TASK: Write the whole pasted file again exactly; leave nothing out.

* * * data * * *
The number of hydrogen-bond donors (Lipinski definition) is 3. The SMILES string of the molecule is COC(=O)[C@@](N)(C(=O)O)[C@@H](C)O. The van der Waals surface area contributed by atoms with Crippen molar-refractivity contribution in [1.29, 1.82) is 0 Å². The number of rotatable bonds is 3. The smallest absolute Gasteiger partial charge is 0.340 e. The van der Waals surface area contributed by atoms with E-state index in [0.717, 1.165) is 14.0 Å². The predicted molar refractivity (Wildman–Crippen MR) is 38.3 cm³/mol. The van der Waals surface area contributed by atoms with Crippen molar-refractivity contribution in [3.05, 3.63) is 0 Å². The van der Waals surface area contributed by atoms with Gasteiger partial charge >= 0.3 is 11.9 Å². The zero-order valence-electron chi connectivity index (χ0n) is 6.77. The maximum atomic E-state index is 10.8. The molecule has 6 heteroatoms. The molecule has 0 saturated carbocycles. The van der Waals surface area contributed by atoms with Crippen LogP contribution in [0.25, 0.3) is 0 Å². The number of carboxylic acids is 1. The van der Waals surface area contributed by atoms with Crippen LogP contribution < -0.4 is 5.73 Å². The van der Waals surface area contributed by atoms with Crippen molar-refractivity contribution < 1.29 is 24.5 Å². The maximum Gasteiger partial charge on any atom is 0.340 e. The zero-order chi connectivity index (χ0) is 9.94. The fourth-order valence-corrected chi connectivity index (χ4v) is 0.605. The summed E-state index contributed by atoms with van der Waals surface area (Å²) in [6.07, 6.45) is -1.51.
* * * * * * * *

The number of hydrogen-bond donors (Lipinski definition) is 3. The SMILES string of the molecule is COC(=O)[C@@](N)(C(=O)O)[C@@H](C)O. The van der Waals surface area contributed by atoms with Crippen molar-refractivity contribution in [1.29, 1.82) is 0 Å². The number of rotatable bonds is 3. The smallest absolute Gasteiger partial charge is 0.340 e. The van der Waals surface area contributed by atoms with E-state index in [0.717, 1.165) is 14.0 Å². The predicted molar refractivity (Wildman–Crippen MR) is 38.3 cm³/mol. The van der Waals surface area contributed by atoms with Crippen molar-refractivity contribution in [3.05, 3.63) is 0 Å². The van der Waals surface area contributed by atoms with Gasteiger partial charge >= 0.3 is 11.9 Å². The zero-order valence-electron chi connectivity index (χ0n) is 6.77. The maximum atomic E-state index is 10.8. The molecule has 6 heteroatoms. The molecule has 0 saturated carbocycles. The van der Waals surface area contributed by atoms with Crippen LogP contribution in [0.25, 0.3) is 0 Å². The number of carboxylic acids is 1. The van der Waals surface area contributed by atoms with Crippen LogP contribution < -0.4 is 5.73 Å². The van der Waals surface area contributed by atoms with Crippen molar-refractivity contribution < 1.29 is 24.5 Å². The maximum Gasteiger partial charge on any atom is 0.340 e. The zero-order chi connectivity index (χ0) is 9.94. The fourth-order valence-corrected chi connectivity index (χ4v) is 0.605. The summed E-state index contributed by atoms with van der Waals surface area (Å²) in [6.07, 6.45) is -1.51.